Student workers paid ‘poverty wage’
Despite the Union lobbying the University to pay its staff the living wage, it is failing to do so for its own employees.
Last year a Better Union idea was passed which stated that the LUU should try to make the University pay “all its staff, teachers, admin, cleaners, catering etc.” the living wage.
Out of the 402 students the Union currently employs, only two are paid the living wage, which is currently set at £7.45 per hour.
95 per cent of non-student staff are paid a monthly salary which is above the living wage. The living wage is an initiative being pushed nationally to pay staff enough to reasonably live off and is tailored to the cost of living in each part of the country. The Guardian, amoungst others, brands anything below this as ‘poverty wage’.
In an interview with this paper, NUS President Liam Burns said: “In terms of student unions, I would be surprised if they didn’t aspire to pay the living wage. We continue to campaign on that and we continue to support student unions who want to try and achieve living wage status”.
However, the Union’s Affairs Officer Antony Haddley stated: “For many reasons, the living wage doesn’t apply to student wages, so I don’t see any problem with the Union continuing to pay students at its current rates.” Haddley also told this paper: “I completely believe in the living wage, and that the University should be paying all their non-student staff at that level or above. It is my job, as policy has been passed, to lobby the University to pay their staff the living wage.”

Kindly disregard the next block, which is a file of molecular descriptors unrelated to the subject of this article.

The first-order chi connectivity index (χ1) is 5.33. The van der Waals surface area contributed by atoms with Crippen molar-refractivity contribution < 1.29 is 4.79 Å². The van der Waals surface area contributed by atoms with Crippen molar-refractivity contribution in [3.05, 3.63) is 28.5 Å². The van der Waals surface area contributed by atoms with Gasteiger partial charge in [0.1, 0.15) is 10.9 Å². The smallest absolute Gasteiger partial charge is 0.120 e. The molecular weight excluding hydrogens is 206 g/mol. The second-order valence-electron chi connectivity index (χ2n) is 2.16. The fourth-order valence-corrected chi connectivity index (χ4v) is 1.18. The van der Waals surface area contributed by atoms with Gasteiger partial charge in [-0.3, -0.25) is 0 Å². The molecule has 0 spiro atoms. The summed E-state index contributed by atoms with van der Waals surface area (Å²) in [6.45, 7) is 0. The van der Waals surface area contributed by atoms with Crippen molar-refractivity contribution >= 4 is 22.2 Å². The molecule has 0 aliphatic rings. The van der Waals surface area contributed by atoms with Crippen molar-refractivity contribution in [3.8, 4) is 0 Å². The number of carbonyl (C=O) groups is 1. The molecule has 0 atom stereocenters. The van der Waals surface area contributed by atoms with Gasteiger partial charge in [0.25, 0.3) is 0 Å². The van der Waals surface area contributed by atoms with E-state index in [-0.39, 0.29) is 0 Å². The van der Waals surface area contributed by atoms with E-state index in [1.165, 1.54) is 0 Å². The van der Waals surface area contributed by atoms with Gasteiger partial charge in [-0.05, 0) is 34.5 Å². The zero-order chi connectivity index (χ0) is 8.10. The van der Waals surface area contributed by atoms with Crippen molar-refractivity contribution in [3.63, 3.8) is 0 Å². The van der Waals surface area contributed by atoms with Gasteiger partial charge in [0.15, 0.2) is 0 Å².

Following Leeds Student’s revelation, Essentials worker James Greenhalgh will be submitting a Better Union idea that LUU should pay all its staff the same living wage. James said: “I am absolutely outraged that I am being paid less than other people in the Union. The reason I took the job is because I am struggling to get by and the Union should be committed to helping students out in any way they can. If I am getting off my arse working instead of taking out a credit card to cover living costs, then I should be entitled to the same wage as any other worker.”
Politics student Tom Follet, who submitted the idea that the Union should lobby the University, explained why he thought it was a good idea. “Paying employees the living wage is a sign that they’re valued as people who have their own lives and their own families, not just workers.”
Canterbury Christ Church’s students’ union pays all of its employees, students and non-students, approximately £9.35 an hour.
Rhys Moore, Director of the national Citizens UK Living Wage Campaign, said: “Responsible employers across the country are moving to the Living Wage. Already more than a dozen leading UK universities and students’ unions are signing up to be Living Wage Employers, enjoying an improved quality of service and a better reputation.”